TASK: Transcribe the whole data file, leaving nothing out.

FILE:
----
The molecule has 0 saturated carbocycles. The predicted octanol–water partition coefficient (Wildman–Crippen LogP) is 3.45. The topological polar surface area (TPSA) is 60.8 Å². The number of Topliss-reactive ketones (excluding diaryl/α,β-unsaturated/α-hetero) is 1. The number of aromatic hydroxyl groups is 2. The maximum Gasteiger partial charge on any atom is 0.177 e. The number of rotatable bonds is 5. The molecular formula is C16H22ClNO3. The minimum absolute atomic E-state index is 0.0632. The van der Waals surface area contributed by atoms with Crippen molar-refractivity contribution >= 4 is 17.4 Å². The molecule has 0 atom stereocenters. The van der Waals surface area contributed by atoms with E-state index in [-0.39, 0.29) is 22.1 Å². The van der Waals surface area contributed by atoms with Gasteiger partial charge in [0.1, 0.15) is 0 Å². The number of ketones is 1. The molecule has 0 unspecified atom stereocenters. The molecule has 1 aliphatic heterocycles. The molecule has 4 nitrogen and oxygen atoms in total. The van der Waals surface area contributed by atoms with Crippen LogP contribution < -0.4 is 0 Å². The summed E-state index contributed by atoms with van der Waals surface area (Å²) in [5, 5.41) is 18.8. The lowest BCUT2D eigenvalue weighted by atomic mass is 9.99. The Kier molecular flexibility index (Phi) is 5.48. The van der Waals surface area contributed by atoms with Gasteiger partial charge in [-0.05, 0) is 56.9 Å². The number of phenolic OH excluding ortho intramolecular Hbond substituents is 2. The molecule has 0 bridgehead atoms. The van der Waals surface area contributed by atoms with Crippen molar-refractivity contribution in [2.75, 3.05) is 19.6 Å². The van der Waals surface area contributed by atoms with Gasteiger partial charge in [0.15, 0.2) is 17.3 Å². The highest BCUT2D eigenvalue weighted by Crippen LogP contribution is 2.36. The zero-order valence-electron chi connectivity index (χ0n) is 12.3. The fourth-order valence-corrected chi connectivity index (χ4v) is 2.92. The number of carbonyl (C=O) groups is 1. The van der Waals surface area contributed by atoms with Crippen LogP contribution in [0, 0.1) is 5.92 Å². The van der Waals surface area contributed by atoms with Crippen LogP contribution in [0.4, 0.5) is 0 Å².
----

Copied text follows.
The molecule has 0 saturated carbocycles. The predicted octanol–water partition coefficient (Wildman–Crippen LogP) is 3.45. The topological polar surface area (TPSA) is 60.8 Å². The number of Topliss-reactive ketones (excluding diaryl/α,β-unsaturated/α-hetero) is 1. The number of aromatic hydroxyl groups is 2. The maximum Gasteiger partial charge on any atom is 0.177 e. The number of rotatable bonds is 5. The molecular formula is C16H22ClNO3. The minimum absolute atomic E-state index is 0.0632. The van der Waals surface area contributed by atoms with Crippen molar-refractivity contribution >= 4 is 17.4 Å². The molecule has 0 atom stereocenters. The van der Waals surface area contributed by atoms with E-state index in [-0.39, 0.29) is 22.1 Å². The van der Waals surface area contributed by atoms with Gasteiger partial charge in [0.1, 0.15) is 0 Å². The number of ketones is 1. The molecule has 0 unspecified atom stereocenters. The molecule has 1 aliphatic heterocycles. The molecule has 4 nitrogen and oxygen atoms in total. The van der Waals surface area contributed by atoms with Crippen LogP contribution < -0.4 is 0 Å². The summed E-state index contributed by atoms with van der Waals surface area (Å²) in [5, 5.41) is 18.8. The lowest BCUT2D eigenvalue weighted by atomic mass is 9.99. The Kier molecular flexibility index (Phi) is 5.48. The van der Waals surface area contributed by atoms with Gasteiger partial charge in [-0.05, 0) is 56.9 Å². The number of phenolic OH excluding ortho intramolecular Hbond substituents is 2. The molecule has 0 bridgehead atoms. The van der Waals surface area contributed by atoms with Crippen molar-refractivity contribution in [2.75, 3.05) is 19.6 Å². The van der Waals surface area contributed by atoms with Gasteiger partial charge in [0.15, 0.2) is 17.3 Å². The highest BCUT2D eigenvalue weighted by Crippen LogP contribution is 2.36. The zero-order valence-electron chi connectivity index (χ0n) is 12.3. The fourth-order valence-corrected chi connectivity index (χ4v) is 2.92. The number of carbonyl (C=O) groups is 1. The van der Waals surface area contributed by atoms with Crippen LogP contribution in [0, 0.1) is 5.92 Å². The van der Waals surface area contributed by atoms with Crippen LogP contribution in [0.4, 0.5) is 0 Å².